Greenfeld's awards and nominations include an Academy Award Nomination for Best Screenplay and Writers Guild Screen Writing Achievement Nomination ("Harry and Tonto"), a Harold U. Ribalow Award Nomination for Best English Book of Fiction on a Jewish Theme ("The Return of Mr. Hollywood"), three Christopher Asards ("Harry and Tonto," "Lovey: Circle of Children Part II" and "A Place for Noah") and a Ford Foundation Theatre Grant ("Clandestine on the Morning Line"). He has had a Japan Foundation Visiting Artist Fellowship and Guggenheim Fellowship. He has written over 400 reviews and articles in The New York Times, Time, Life, Newsweek, New York, Washington Post, Chicago Sun-Times, Chicago Tribune, Los Angeles Times, Village Voice, Commonweal and others.

Director George Ferencz is well-known for his productions at La MaMa including a distinguished production of Sam Shepard's "Tooth of Crime," a trilogy of Shepard's jazz plays with Obie-winning music by Max Roach, and Mac Wellman's "Harm's Way." He is now curator of a play readings series at La MaMa which presents concert readings of new scripts written for experimental theater at La MaMa's Galleria, an art gallery at 6 East First Street. His last La MaMa production was "Three Valises" by Stan Kaplan (2000). He is a resident director of La MaMa.

The play will be acted by Jerry Matz and George Drance. Mr. Matz's Broadway credits include "Roza," "Fiddler on the Roof" and "Ghetto" and his films include "The Chosen," "A Price Above Rubies" and Revolution 9." He co-starred in Frank Gilroy's film "The Gig" and has been featured on TV's "Law and Order," "Kate & Allie" and a few NY soaps. Off-Broadway, he has appeared in "Shmulnik's Waltz" by Alan Knee, "The Mysteries and What's So Funny" by David Gordon, "Jewish Stories Paris Brussels" at Ubu Rep, "The Rise of David Levinsky" at American Jewish Theater, and three productions at New Federal Theater, "The Last Danceman," "A Day Out of Time" and "Everyday Visitor." His last O-B appearance was "Ma Rainey's Black Bottom" at Classical Theater of Harlem. Regionally, he has appeared at Center Stage (Baltimore), Cleveland Playhouse, The Wilma (Philadelphia), Virginia Museum Theater, Helen Hayes Performing Arts (Nyack), George Street Playhouse and Goodspeed Opera House.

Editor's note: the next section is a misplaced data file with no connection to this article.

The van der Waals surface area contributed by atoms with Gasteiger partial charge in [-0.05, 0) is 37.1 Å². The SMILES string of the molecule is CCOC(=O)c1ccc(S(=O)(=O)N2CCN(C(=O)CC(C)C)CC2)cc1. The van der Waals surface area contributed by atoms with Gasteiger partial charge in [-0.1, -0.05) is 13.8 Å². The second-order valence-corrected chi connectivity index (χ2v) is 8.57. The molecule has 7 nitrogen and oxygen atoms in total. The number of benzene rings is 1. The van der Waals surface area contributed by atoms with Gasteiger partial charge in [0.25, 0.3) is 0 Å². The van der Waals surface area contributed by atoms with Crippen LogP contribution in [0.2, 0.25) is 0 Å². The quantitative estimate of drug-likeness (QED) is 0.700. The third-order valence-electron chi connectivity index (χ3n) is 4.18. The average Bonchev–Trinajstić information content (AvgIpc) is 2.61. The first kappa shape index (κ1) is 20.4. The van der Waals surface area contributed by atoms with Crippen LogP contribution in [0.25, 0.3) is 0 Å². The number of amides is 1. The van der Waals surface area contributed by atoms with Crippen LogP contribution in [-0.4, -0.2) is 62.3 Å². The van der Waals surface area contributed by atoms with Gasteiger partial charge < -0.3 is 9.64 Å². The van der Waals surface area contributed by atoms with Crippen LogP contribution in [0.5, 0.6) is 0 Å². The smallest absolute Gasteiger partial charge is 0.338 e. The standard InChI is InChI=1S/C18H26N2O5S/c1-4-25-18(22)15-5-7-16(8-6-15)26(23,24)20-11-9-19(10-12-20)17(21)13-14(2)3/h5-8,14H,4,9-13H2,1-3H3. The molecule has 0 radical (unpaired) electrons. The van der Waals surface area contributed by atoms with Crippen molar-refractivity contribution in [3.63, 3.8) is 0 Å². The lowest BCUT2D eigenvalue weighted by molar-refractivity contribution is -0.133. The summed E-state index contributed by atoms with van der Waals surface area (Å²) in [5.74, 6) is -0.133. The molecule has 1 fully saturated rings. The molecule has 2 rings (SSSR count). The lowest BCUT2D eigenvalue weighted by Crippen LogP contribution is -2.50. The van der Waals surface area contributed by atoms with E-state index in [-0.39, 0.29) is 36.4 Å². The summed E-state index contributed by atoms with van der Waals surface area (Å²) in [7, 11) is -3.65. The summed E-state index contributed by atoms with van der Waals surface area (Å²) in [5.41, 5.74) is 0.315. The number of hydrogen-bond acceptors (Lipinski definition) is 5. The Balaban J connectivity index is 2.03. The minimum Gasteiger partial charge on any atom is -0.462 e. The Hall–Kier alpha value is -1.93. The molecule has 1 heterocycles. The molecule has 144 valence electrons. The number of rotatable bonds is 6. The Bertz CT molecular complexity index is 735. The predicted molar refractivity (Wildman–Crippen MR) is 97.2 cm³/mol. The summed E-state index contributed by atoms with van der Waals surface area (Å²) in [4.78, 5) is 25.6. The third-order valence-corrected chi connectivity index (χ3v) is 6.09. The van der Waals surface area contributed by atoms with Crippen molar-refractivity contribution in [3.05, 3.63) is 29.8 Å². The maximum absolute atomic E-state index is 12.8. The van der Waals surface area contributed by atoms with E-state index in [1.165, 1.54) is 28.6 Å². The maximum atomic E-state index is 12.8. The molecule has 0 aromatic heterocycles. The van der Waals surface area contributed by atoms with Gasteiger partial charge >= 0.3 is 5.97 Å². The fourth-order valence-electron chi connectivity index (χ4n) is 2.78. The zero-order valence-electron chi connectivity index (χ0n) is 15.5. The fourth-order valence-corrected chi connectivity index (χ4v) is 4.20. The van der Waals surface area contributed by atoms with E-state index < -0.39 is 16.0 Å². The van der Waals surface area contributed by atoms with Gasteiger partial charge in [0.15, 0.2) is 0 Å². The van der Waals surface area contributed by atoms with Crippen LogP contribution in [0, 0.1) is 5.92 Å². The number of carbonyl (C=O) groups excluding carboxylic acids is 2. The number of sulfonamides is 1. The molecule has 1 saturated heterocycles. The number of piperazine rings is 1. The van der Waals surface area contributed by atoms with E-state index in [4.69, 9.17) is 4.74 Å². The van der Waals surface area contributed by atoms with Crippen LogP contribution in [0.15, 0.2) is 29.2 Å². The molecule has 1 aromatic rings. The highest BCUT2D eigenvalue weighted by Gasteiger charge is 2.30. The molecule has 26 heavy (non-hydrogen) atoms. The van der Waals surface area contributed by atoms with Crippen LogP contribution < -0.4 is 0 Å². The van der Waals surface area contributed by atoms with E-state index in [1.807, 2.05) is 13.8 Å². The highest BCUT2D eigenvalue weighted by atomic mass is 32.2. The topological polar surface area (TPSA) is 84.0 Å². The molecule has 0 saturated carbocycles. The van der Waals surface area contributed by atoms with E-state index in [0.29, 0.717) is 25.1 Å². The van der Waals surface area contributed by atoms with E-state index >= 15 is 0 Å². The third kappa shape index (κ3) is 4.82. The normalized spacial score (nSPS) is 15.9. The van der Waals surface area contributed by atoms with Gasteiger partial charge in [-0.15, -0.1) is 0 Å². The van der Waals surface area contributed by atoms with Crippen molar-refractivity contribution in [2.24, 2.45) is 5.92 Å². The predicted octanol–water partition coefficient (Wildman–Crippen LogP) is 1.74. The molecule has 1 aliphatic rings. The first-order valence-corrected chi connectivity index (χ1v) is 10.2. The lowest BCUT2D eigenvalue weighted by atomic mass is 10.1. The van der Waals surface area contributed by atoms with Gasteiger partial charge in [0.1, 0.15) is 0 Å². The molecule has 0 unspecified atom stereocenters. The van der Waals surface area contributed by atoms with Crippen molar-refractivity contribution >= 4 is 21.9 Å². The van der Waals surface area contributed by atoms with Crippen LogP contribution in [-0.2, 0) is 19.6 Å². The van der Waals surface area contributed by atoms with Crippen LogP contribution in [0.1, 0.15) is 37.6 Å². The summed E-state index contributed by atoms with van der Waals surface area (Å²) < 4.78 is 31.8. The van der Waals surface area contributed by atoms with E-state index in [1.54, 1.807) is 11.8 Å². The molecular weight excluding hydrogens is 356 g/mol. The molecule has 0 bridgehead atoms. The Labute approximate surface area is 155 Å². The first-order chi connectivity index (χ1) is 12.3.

George Drance has appeared in Andrei Serban's "Cymbeline" in Central Park and "A Midsummer Night's Dream" with the Shakespeare Project. With La MaMa's Great Jones Repertory, he has appeared in all three plays of "Fragments of a Greek Trilogy" directed by Andrei Serban with music by Elizabeth Swados. He has toured throughout Europe and Asia with the Great Jones Rep and represented La MaMa at the Teatrul Tineretului in Romania with Niky Wolcz's production of Ionesco's "The Lesson," winning first prize. Regionally, he has appeared with the Milwaukee Chamber Theatre, Boston's New Repertory Theatre, the Huntington Theatre Company and the American Repertory Theater. He has been a regular performer with ImprovBoston and the U.S. Improv Theatre League, and was one of seven actors representing the United States in the World Cup of Improv in Montreal. In 2000, he collaborated with Elizabeth Swados on an adaptation of Calderon's "Life is a Dream." Drance was artistic director of Theatre YETU in Kenya and interim artistic director of Teatro la Fragua in Honduras. He received his BA in theater from Marquette, his MFA in acting from Columbia, and is currently an artist-in-residence at Fordham's theater department.